Ron Zakrin: My relationship started like a lot of people in Detroit, listening to The Electrifying Mojo and then The Wizard. When I started getting into it, it was just breakdance music, we didn’t call it electro, techno, or hip hop. I eventually grew out of it, but then started going to parties in 1994, and was blown away by the energy. When I found out that Jeff Mills was the same guy that rocked me as a kid as The Wizard, I nearly soiled myself.

So I was a musician, but I was doing lo-fi indie rock style stuff, then I went to a party in 1996 that was all live sets. I started tinkering with electronic toys, which was great fun, but hard to pull off live. Then slowly I learned that you have to sync all of that stuff and get real gear, something I didn’t really want to do. It was a huge learning curve, and I was a painter after all.

But I did it anyway, and once I had enough toys that I had modified to work with my sequencer I started performing in Detroit as Ghost 200. I was using these circuit bent toy laser guns and robots, it was very unique, and nobody else was doing it at the time. But eventually the toys broke, just because they were so fragile. So I went with real synthesizers and stuff, but I still circuit bend if time allows. Around 2003 I started my solo project Goudron and I was signed to Ersatz Audio (Adult.’s record label) which was a big deal for me. Later I moved onto Interdimensional Transmissions when Ersatz closed up shop, and I was equally pumped.

1xRun: How did you get set up with Movement?
Ron Zakrin: Jesse here at 1xRUN shot the idea over to the Paxahau guys at Movement and they have been doing releasing official prints each year with other artists. I think it was a perfect fit, Jason Huvaere at Paxahau came to my show last year, Still Life Drum Machine, and picked up a piece, so I knew that they were on the same page as me. So when Jesse floated the idea they were all about it.


I’ve wanted to contribute visually ever since the festival began in 2000, but I never approached anyone about it. Electronic music and the gear, for me, my painting and my music, form a symbiotic relationship. They are promoting the visual arts and electronic music, so for me it was a perfect fit.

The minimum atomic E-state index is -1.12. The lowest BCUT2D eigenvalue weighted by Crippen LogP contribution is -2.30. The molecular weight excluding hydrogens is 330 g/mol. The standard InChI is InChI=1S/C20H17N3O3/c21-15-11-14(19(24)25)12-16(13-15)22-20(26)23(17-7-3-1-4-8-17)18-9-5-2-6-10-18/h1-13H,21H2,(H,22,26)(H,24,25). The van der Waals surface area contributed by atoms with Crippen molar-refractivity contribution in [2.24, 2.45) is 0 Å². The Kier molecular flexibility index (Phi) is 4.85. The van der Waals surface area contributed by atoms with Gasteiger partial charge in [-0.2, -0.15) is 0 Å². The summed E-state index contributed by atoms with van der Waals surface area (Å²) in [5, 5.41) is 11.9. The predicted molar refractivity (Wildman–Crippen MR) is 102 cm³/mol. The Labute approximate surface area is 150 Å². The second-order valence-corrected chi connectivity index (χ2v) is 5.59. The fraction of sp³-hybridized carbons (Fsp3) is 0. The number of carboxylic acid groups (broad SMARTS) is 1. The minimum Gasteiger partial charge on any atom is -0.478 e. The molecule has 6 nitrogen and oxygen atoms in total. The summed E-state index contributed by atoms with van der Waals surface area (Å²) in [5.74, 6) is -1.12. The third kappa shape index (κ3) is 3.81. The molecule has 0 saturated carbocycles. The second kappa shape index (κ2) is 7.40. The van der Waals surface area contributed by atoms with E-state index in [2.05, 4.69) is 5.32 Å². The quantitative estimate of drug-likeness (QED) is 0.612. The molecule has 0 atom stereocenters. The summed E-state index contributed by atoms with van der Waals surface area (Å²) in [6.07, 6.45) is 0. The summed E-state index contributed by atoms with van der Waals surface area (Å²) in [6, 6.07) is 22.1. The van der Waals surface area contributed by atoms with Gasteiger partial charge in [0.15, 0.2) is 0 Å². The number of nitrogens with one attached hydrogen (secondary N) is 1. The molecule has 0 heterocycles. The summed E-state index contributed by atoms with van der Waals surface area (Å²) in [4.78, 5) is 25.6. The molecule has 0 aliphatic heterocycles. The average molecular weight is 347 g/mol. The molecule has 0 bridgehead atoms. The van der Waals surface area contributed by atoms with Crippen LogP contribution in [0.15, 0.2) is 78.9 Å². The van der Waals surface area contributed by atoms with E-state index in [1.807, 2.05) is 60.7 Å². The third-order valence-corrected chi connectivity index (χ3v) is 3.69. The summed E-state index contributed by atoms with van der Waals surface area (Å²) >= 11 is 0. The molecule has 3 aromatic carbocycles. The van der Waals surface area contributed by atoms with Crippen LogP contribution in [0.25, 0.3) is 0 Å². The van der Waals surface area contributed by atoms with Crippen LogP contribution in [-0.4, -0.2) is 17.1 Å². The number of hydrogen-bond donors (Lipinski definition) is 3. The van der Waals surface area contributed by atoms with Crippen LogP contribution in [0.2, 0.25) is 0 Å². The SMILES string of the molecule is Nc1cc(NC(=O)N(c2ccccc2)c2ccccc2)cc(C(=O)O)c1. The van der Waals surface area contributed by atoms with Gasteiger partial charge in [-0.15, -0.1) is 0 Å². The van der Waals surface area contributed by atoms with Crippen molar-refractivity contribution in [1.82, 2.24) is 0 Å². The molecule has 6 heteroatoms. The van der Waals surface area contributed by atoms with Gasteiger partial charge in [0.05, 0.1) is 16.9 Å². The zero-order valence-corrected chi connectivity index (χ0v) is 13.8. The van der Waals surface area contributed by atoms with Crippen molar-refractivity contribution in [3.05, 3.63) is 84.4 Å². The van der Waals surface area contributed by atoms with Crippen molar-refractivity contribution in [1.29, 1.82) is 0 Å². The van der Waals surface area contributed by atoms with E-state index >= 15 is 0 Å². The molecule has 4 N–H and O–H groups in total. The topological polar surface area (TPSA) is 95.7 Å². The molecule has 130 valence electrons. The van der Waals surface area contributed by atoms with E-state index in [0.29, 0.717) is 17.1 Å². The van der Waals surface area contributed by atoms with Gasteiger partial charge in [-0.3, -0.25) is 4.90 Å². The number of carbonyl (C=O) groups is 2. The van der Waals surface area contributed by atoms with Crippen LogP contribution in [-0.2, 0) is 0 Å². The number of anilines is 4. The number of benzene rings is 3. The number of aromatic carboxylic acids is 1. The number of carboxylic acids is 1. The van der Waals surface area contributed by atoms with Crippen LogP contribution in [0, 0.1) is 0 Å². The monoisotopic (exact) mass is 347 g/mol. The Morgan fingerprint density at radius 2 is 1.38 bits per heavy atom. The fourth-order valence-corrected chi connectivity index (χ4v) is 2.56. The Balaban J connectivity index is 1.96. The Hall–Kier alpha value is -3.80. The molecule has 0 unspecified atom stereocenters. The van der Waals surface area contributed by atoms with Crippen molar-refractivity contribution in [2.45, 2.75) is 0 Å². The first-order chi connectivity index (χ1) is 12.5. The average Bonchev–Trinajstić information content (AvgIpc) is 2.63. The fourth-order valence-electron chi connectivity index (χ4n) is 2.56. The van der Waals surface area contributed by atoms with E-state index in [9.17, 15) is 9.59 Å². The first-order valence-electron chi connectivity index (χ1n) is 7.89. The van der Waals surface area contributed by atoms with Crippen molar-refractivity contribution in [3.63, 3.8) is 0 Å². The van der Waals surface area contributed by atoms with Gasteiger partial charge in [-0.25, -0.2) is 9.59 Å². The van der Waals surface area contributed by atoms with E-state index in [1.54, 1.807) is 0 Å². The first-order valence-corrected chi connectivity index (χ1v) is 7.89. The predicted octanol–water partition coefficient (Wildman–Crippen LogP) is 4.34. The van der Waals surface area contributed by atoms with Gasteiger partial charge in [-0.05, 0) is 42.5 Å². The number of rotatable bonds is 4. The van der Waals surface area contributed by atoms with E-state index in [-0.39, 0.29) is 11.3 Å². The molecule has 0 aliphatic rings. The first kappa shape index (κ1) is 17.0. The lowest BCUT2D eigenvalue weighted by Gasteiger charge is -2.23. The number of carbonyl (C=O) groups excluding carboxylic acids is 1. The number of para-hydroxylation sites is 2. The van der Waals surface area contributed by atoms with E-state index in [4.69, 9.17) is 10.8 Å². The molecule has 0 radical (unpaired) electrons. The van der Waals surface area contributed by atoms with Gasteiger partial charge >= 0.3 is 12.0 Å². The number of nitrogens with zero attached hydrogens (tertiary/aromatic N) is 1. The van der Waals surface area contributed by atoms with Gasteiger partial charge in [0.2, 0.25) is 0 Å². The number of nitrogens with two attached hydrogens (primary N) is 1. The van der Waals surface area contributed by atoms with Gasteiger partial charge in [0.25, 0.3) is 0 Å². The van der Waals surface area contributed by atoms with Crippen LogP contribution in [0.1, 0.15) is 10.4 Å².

1xRun: Have you went each year to the Electronic Music Festival in Detroit?
Ron Zakrin: The first year I had just come back from China and I lived out in Frazier — 14 mile and Groesbeck — and I rode my bike all the way downtown. It was a big deal. Nobody believed it was going to work, but they pulled it off. Of course the first one was special. I think Paxahau has done an amazing job with upping the ante each year. It’s an annual event, so I have friends come from out of town and stay at my place. There is always an act that I want to see. It’s a little bit crowded now, but that’s something you have to put up with. Everybody knows that along with the headliners and everything going on in Hart Plaza during the day, that there is a ton more action after midnight with all the after parties.

1xRun: Any favorite memories from that first year in 2000?
Ron Zakrin: The first year I saw Adult for the first time at the Underground Stage, and my band mate from Ze Dark Park, John Ryan, played before them and he had some technical problems so he had to pause and fix a cord, so Carl Craig played records while John figured out the technical problem. That, as far as I know, was the only time that Carl Craig played that opening year, so that was a nice little treat.

1xRun: Where else can people find you?
Ron Zakrin: Website Facebook